The Year of the Perfect Christmas Tree

With all the children’s books available today, it is nearly impossible to choose one, single illustrator I like the most.  If pressed, however, Barabara Cooney would be near the top of the list–if not at the pinnacle–so it is fitting that one of my favorite Christmas books features Cooney’s paintings and takes place high on the rocky craigs up near heaven where only a venturesome man will go.

The Year of the Perfect Christmas Tree, by Gloria Houston, is a beautifully written story set in the Appalachian mountains of the author’s grandmother’s youth–1918, when across the ocean the Great War raged, but in the valley all was at peace.

It was getting on toward the Christmas Ruthie would never forget.  The Christmas when the village almost did not have a Christmas tree.  It happened this way. Ruthie told me so.


So begins the story of Ruthie’s special Christmas–special because that year was her family’s year to offer a tree to their rural Appalachian community, and  her year to be the angel in the the village’s Christmas pageant.

Come, my pretty youg’un,” Papa said one day early in the spring.  “It is time to choose the Christmas tree for the village church.”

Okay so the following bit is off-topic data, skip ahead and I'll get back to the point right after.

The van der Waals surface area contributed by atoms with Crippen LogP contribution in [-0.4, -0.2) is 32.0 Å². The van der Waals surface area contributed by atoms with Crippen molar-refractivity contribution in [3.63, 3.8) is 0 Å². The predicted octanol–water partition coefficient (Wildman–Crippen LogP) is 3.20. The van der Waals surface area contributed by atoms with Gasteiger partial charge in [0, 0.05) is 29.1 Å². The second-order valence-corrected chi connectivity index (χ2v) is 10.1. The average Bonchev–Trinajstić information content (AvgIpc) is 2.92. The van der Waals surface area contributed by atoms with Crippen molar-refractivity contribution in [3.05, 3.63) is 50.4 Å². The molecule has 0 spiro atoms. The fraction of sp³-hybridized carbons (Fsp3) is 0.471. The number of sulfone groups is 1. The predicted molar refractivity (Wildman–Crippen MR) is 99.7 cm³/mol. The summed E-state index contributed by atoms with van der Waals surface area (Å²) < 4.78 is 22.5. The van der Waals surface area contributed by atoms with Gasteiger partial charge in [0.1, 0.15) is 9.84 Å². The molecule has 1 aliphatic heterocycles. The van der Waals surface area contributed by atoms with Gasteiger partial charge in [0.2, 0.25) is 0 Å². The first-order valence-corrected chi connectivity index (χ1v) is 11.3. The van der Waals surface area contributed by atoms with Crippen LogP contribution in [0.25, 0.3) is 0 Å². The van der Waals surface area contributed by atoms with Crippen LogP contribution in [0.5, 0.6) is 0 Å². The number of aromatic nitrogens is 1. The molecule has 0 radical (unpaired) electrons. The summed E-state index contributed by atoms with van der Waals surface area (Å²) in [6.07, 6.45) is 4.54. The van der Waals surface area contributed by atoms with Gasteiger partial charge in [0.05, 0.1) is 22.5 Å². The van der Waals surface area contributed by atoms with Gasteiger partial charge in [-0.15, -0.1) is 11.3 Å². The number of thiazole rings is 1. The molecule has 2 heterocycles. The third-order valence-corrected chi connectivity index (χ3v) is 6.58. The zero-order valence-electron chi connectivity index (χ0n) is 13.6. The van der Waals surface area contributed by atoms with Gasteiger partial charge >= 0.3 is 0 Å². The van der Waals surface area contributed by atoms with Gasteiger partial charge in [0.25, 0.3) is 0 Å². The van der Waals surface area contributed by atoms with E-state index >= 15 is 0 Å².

“But, Papa, Christmas will not come for a long while,” said Ruthie.  “The sarvice trees are just now in bloom.”

“We must choose a special tree and mark it for the coming year.  It is the custom in our village,” said Papa, “for one family to give to all the folk in the village and up every hill and hollar a Christmas tree for Pine Grove Church.  This year is our turn.

“Some years a timbering man will give a fat round laurel from the northy coves, the kind the outlanders call rhododendron.  Other years the holler folk may bring a cedar to spread its fragrance throughout the village church.”

“What kind of tree shall we have, Papa?” said Ruthie.

“We shall have a balsam Christmas tree, my pretty young’un,” said Papa. “The balsam grows up the rocky criags where only a venturesome man may go.  The balsam is a perfect tree.  It grows up high, near to heaven.”


So that spring, Ruthie and her father climb up into the mountains in search of the perfect balsam Christmas tree.  “And as is the custom, the selfsame year you shall be the heavenly angel in the village Christmas play.  It is fitting that you should mark the Christmas tree.”

What Ruthie doesn’t know on this fresh spring day–although her father must suspect it–is that shortly after they mark their perfect Christmas tree, her father will be called to fight in the war, and that she and her mother will have to work hard and make do with very little until he returns.  What neither of them know, is that her father will not return in time to fulfill his promise to the village and deliver the perfect Christmas tree to the church in time for the Christmas Eve service.  Fortunately, none of these circumstances is enough to deter one venturesome woman and her equally venturesome little girl as they climb into the high craigs one moonlit evening…